How to get a “Permit to Stay” in Italy
For non EU citizens:
- You need a visa first. You apply for that at the Italian Consulate in your jurisdiction in your home country. See the website for the consulate in your jurisdiction for more info.
- Upon arrival in Italy apply for a permit to stay. (permesso di soggiorno)
- Within 20 days of receiving the permit, go to the Anagrafe (vital statistics bureau) where you reside, to apply for a “certificate of residency.” This is different from permanent residency which we’ll talk about in later posts.
My process and what you can learn from it:
Back in February I was granted a visa to reside in Italy. Obtaining this was no easy feat. I gathered documents for months, and struggled mightily at times when the Italian Consulate silently received my emails and did not grant me any responses. Using the expat forums for information I managed to be well prepared and the consulate granted me the visa.
But my slog through the process of becoming a legal resident in Italy had only just begun.
The next step was to present myself at Lucca’s police office within 8 days of my arrival.
I dutifully presented myself at the questura (police station) to a man in uniform who had exceptionally deep green eyes. I tried not to be mesmerized as he explained to me that I needed to go around the corner to the immigration office.
In the small immigration office (which seemed too small to deal with the amount of hopeful African immigrants in there) I repeated my objective to a man behind a window. He went to his computer, typed out a sentence, printed it, and handed it to me.
“deve fare richiesta di permesso di soggiorno utilizzando kit postale da ritirare negli uffici postali.”
(Go to the post office and ask for a “kit”)
He told me there was nothing else I needed to do, and just to be sure to apply for the permesso before my 3 months was up. (The 3 months that Americans are granted in Italy via the Schengen Agreement.)
As is often the case, the left hand doesn’t know what the right hand is doing because in fact you are supposed to apply for the permit to stay within 8 days of arrival.
Now, a word about filling out this “kit” which is only in Italian:
I had looked at blog posts that provide instructions for filling it out, and even watched a you tube video about how to fill it out. But still, I was unsure in a few places due to my particular station. (Like what was the port of entry? I had landed in Zurich before flying on to Firenze and it was in Zurich where my passport was stamped, not in Firenze, so which was the port of entry?) A few particulars like this were not answered by the blog posts and the video.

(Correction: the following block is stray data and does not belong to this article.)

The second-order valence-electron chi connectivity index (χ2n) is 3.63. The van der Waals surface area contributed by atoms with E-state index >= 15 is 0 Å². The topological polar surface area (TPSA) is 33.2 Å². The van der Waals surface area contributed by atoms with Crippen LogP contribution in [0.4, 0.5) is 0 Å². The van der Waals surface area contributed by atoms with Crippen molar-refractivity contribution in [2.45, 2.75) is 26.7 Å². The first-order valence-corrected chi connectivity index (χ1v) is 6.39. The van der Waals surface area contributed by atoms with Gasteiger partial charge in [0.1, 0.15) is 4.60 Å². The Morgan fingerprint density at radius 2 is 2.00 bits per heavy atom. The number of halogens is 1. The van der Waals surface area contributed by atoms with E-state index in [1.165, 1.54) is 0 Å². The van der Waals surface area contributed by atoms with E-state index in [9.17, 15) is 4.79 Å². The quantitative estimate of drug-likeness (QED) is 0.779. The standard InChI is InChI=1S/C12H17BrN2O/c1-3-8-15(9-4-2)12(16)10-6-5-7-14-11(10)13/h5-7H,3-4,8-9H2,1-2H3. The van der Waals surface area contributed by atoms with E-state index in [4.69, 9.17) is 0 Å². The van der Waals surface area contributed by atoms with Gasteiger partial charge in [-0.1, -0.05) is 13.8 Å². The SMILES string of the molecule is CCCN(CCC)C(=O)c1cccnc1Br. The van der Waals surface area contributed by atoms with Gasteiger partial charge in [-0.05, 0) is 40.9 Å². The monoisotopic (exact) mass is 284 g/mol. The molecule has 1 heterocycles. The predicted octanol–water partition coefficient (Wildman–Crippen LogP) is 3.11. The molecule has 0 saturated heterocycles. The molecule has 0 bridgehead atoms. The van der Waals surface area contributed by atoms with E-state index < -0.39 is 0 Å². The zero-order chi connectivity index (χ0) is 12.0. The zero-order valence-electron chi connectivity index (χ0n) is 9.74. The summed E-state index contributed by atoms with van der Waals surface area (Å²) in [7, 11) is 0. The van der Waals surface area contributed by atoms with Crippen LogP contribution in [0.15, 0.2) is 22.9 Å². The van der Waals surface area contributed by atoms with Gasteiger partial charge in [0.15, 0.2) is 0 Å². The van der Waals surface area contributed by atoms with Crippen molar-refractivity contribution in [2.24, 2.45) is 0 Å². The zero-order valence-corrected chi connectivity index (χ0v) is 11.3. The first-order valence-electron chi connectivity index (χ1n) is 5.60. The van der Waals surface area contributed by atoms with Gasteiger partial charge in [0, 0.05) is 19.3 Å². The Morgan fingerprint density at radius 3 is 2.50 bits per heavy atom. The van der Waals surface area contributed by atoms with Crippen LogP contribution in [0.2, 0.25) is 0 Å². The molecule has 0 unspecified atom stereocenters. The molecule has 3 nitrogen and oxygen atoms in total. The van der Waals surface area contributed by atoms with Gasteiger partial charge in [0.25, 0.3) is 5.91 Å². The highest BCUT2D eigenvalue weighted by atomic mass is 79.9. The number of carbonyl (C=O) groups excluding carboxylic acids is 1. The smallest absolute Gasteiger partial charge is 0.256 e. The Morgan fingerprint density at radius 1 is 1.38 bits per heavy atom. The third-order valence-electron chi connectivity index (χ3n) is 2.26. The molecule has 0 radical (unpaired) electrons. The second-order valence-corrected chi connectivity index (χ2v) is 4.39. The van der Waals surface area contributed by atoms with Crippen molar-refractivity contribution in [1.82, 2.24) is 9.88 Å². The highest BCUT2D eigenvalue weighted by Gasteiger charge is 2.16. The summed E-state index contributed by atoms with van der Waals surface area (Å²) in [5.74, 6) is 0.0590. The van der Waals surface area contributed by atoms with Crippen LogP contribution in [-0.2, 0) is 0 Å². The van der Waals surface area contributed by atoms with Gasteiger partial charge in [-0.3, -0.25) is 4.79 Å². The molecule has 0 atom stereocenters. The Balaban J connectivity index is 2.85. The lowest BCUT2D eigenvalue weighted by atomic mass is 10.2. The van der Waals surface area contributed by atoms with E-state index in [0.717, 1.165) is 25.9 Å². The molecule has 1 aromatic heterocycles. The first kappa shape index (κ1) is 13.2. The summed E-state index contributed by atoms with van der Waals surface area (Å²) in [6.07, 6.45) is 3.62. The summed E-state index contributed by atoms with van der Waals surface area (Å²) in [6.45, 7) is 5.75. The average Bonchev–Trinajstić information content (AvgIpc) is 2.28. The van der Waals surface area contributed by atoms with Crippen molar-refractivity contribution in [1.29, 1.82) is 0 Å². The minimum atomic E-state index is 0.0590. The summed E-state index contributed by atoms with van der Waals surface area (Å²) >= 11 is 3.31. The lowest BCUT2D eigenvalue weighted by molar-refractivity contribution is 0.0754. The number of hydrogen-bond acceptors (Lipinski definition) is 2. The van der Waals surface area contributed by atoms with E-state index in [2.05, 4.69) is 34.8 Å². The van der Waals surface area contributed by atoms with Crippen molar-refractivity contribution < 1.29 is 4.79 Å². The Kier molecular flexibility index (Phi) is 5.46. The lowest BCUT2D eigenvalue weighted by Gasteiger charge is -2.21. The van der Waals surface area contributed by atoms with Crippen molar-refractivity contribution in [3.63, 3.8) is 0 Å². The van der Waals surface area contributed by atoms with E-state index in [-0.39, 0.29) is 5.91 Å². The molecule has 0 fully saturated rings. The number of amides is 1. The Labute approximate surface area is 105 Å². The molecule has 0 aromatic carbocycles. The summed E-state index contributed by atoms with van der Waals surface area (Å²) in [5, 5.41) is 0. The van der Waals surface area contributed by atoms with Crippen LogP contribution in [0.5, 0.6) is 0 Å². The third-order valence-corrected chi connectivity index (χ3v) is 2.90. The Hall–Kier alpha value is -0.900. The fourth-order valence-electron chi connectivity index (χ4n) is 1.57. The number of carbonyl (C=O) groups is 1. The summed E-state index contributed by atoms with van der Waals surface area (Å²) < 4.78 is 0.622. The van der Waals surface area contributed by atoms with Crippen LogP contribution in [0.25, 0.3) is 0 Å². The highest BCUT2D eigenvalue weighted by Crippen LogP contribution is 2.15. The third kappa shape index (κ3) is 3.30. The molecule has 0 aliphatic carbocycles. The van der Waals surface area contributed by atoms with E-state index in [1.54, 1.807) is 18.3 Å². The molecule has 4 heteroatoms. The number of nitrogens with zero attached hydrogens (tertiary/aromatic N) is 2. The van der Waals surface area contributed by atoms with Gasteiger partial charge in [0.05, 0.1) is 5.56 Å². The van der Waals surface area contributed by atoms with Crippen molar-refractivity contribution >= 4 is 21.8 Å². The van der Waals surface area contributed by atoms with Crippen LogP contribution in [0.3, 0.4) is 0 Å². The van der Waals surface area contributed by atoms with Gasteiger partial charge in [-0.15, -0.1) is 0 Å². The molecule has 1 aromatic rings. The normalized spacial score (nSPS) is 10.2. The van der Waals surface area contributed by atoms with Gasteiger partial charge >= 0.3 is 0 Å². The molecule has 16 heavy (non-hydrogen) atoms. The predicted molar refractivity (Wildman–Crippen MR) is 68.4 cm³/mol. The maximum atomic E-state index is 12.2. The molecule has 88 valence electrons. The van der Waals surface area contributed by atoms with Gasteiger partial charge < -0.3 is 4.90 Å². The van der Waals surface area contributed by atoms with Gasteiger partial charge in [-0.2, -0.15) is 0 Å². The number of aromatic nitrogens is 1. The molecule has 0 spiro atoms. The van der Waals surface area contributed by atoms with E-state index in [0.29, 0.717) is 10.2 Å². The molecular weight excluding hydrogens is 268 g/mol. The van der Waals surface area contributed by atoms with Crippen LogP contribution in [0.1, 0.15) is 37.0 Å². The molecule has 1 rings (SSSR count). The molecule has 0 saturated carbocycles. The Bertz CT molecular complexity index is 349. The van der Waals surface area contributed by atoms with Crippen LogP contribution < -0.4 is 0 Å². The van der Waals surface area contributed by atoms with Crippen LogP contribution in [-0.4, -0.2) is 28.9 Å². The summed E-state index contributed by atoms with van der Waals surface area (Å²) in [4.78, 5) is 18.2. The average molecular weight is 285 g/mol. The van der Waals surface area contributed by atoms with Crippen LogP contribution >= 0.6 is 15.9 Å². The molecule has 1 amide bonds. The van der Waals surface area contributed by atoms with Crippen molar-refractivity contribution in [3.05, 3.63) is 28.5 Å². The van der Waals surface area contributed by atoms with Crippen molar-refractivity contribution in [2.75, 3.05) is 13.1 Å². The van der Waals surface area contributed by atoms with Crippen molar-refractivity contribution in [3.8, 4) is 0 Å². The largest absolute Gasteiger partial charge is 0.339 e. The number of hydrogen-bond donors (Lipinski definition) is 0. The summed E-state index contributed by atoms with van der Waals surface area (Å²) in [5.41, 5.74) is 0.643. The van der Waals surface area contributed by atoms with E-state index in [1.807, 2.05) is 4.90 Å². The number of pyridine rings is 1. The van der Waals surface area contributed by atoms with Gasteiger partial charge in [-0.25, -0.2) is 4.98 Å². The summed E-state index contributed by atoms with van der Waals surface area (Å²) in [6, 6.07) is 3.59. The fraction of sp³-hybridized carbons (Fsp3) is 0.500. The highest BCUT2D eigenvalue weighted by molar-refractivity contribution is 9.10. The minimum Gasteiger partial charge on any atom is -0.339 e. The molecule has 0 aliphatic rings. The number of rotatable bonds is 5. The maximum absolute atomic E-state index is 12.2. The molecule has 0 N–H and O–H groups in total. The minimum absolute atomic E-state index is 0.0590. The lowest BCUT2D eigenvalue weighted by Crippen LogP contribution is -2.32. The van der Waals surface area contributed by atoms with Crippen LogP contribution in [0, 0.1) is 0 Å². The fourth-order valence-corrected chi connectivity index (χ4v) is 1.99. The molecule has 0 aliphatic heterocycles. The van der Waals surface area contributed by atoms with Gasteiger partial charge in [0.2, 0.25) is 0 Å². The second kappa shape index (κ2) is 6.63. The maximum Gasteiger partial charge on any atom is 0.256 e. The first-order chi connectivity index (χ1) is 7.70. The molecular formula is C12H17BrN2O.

Then were was a pesky receipt attached to the kit where I was supposed to fill in an amount. But I had no idea what the amount might be.
The kit was supposed to be turned in at the post office so I went there, and after waiting in line, I explained that my kit was almost all filled out but… I did not get very far as the woman immediately told me she could only accept a completed kit and could not provide any answers, nor could she tell me what amount I needed to write on the receipt.
She then said something that turned out to be extremely useful.
“Go to INAC and get help from them.”
“Huh? What’s INAC?”
“A place that helps immigrants.”
I found an INAC location and despite my lack of appointment, I was seen, and helped.
This guy took one look at my “filled-in-by-hand” kit and said, “I’m going re-do all this on the computer.”
He proceeded to copy of all it into an online form, and he knew the right answer for the port of entry and he knew the amount to write on the receipt.
He told me that when I turned in the kit at the post, I’d be given a date for my permesso appointment at the questura. He warned me to keep the appointment receipt as I’d need to present it at the appointment. He went over the documents I’d need to bring with me to the questura and told me to bring 4 passport sized photos.
This service is brilliant! It is not only free, but it takes all the worry out of your hands.
I was stumped as to how I had not heard of INAC– no blog post I’d read about the mystifying process of the permesso di soggiorno and the filling out of the forms had mentioned this service.
I’m telling you, once you get the kit, google INAC, find your local office, and use their services! It takes a ton of stress out of the process!
When I turned in my kit at the post office, they asked for 30.50 Euro (the amount on the receipt that goes to the ministry of economy and finance) and an additional 30 Euro as payment for the kit.
The appointment I got for the permesso was only 3 weeks away. In a larger city it will probably be longer. There is something to be said for moving to a smaller town– the questura will be less inundated, and the people working there will probably be more friendly.
The take away from this post:
INAC is your friend and you should use them for filling out the “kit”
For more info on becoming legal in Italy go to post #2